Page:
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[ECONOMY AT RISK] Korea’s software still behind despite hardware prowess

The Korea Herald is publishing a series of articles on the alarming state of the country’s economy and the challenges to be addressed. This is the fifth installment. -- Ed.

South Korea’s software capacity such as artificial intelligence and smart cars has much to be desired due to the lack of personnel, investment and partnership among industries, experts said.

According to data from Hyundai Research Institute, Korea’s AI technology is still at the 75 percent level compared to the nations holding the most advanced AI technologies.

Although the nation’s major tech firms including Samsung Electronics, LG Electronics, Kakao, Naver and SK Telecom have started the development of AI technologies, their capacities are still behind global tech firms. 


“Korea’s AI technology is more than three years behind other advanced nations,” said Park Myung-soon, a chief of SK Telecom’s future technology R&D center.

This is because of the lack of investment especially in collecting big data, alongside the government’s regulations, she explained.

Insufficient technology in the AI area came from the lack of capacity in software, experts said.

“The investment and personnel in software by Korean tech firms including Samsung Electronics are still very inadequate compared to global companies such Apple and Google,” said Chung Tae-myung, a professor at Sungkyunkwan University’s Department of Software.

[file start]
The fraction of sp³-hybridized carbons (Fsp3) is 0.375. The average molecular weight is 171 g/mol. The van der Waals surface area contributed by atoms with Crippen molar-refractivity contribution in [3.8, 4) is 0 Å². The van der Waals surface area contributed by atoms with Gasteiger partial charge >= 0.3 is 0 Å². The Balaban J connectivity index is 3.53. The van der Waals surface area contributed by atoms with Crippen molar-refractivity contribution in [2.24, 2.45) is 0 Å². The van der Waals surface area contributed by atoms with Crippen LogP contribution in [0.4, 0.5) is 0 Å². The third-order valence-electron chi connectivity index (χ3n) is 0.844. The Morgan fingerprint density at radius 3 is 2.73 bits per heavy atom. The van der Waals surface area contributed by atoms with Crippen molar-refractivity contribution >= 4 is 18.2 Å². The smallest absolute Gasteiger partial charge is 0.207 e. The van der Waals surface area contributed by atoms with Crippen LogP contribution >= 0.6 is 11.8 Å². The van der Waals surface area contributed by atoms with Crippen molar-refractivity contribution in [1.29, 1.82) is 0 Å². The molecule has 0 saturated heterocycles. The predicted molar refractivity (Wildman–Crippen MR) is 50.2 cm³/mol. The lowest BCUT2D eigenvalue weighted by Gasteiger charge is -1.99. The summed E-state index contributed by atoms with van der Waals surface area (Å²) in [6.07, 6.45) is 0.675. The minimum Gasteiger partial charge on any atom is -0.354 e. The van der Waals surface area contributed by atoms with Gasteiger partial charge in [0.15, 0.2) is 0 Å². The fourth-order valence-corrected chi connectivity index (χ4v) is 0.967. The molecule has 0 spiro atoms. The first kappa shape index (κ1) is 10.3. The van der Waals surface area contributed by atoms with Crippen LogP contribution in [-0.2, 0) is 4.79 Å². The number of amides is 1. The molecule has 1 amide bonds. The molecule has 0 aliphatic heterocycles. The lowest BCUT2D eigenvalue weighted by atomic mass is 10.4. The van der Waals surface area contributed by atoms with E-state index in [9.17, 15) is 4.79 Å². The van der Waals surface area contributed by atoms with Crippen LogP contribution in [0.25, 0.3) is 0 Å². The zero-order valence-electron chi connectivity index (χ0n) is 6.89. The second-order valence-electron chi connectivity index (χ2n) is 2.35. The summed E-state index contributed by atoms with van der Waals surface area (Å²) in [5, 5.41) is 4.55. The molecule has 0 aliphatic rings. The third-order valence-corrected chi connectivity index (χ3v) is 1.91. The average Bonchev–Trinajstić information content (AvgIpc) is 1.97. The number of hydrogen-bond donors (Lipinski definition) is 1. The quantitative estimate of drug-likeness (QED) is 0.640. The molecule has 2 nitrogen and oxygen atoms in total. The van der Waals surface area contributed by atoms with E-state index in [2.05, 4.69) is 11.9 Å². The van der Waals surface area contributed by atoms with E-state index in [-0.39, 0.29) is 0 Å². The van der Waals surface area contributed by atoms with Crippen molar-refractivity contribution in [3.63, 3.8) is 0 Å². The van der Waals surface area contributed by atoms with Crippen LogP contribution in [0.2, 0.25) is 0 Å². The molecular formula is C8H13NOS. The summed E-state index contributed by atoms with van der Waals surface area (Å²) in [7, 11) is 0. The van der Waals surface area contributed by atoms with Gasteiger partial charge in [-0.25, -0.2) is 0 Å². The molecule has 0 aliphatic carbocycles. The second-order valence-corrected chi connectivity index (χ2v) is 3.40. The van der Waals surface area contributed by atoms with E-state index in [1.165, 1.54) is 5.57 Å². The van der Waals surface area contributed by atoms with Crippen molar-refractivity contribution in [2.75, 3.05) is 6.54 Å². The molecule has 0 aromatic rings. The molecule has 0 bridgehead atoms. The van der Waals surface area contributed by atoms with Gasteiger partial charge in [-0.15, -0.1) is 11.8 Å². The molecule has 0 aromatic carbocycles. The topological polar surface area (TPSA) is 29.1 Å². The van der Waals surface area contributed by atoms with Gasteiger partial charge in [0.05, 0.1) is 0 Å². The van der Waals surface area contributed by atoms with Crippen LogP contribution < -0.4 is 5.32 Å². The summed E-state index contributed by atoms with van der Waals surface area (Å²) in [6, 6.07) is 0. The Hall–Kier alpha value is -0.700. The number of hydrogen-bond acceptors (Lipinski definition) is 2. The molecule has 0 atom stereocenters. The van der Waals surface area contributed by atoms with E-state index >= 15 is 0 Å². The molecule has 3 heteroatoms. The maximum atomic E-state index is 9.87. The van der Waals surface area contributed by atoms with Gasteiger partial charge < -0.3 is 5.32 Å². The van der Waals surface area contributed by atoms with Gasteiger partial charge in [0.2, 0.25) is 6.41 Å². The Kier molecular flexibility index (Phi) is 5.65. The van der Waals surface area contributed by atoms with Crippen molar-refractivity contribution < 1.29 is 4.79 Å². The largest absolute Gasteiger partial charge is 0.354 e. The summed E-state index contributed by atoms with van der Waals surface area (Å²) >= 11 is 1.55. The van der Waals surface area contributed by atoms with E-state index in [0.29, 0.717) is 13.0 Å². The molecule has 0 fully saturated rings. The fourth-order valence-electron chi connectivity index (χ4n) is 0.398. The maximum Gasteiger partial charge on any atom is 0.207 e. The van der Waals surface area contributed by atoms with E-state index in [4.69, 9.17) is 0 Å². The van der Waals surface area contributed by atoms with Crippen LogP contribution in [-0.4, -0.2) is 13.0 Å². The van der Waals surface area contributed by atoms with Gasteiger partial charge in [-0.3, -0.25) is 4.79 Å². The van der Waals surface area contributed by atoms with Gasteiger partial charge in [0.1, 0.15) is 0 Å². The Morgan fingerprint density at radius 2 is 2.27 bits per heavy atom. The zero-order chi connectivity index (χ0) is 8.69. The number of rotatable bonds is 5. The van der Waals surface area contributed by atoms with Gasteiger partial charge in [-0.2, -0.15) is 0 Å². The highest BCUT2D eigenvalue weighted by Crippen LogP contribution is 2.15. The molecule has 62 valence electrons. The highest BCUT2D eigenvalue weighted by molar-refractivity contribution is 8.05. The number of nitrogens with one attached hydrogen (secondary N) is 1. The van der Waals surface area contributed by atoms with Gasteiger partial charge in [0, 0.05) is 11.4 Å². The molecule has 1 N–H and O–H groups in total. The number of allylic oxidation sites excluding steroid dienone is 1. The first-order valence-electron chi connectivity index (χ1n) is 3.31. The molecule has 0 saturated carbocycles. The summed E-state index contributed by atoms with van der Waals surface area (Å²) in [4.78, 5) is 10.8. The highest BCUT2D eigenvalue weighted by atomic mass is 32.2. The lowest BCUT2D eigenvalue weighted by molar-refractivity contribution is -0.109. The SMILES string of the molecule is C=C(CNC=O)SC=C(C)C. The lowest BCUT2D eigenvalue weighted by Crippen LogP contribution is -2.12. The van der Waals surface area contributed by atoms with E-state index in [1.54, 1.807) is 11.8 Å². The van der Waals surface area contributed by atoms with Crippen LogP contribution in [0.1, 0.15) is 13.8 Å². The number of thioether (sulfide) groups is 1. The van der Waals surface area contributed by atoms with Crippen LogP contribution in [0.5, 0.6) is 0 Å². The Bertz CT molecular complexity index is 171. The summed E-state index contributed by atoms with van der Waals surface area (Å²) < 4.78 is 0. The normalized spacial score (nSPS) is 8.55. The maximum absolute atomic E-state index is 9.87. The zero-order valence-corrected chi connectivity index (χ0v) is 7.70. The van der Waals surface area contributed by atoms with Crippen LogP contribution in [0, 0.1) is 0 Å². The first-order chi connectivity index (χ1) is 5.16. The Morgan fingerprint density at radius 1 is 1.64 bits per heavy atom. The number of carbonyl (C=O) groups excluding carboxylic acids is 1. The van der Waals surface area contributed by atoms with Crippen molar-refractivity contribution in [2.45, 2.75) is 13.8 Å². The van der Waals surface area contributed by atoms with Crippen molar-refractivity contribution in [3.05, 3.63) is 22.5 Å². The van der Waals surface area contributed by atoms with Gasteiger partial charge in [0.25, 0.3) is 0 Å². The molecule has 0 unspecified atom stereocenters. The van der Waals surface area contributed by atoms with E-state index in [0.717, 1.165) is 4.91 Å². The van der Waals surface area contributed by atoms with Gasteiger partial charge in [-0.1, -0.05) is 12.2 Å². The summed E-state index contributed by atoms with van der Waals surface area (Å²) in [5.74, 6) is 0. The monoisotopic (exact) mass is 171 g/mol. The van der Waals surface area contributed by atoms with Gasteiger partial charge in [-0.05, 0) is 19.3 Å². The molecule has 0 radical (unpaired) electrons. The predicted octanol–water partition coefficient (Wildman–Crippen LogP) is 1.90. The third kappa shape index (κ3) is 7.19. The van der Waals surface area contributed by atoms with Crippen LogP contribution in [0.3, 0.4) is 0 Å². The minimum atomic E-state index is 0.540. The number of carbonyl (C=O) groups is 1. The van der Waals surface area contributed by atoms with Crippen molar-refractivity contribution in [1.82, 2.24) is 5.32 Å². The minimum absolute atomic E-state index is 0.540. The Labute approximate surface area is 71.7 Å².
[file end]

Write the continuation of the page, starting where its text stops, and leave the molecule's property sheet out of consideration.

Samsung admitted it in June through an in-house broadcast, saying “Only 1 to 2 percent of Samsung Electronics’ software engineers are capable of entering Google,” denouncing its lack of software capacity.

Apart from artificial intelligence, Korea is still behind in the fields of smart cars and the convergence between cars and information technology, experts said.

“Despite the rising demand for information technology in the auto industry, Korean auto and tech companies are not able to satisfy the demand due to the lack of IT-related software personnel in both sectors,” said Hong Seong-soo, a professor at Seoul National University’s Electrical and Computer Engineering Department.

This is in stark contrast with the German automobile industry, which is full of IT vision and personnel, he added.

Alongside the lack of software experts, local auto and tech companies are unenthusiastic in cooperating with each other, industry watchers said.

“Although Korea’s auto and IT technology are at the world’s top level, the smart car industry has not yet developed to that level due to the lack of convergence between cars and IT,” said Kim Kyung-yoo, a researcher at Korea Institute for Industrial Economics & Trade.

The nation’s largest IT firm Samsung and auto giant Hyundai are currently lukewarm toward partnership although they continue to work with foreign firms including Israeli tech firm Mobileye, Google and Mercedes-Benz.

By Shin Ji-hye (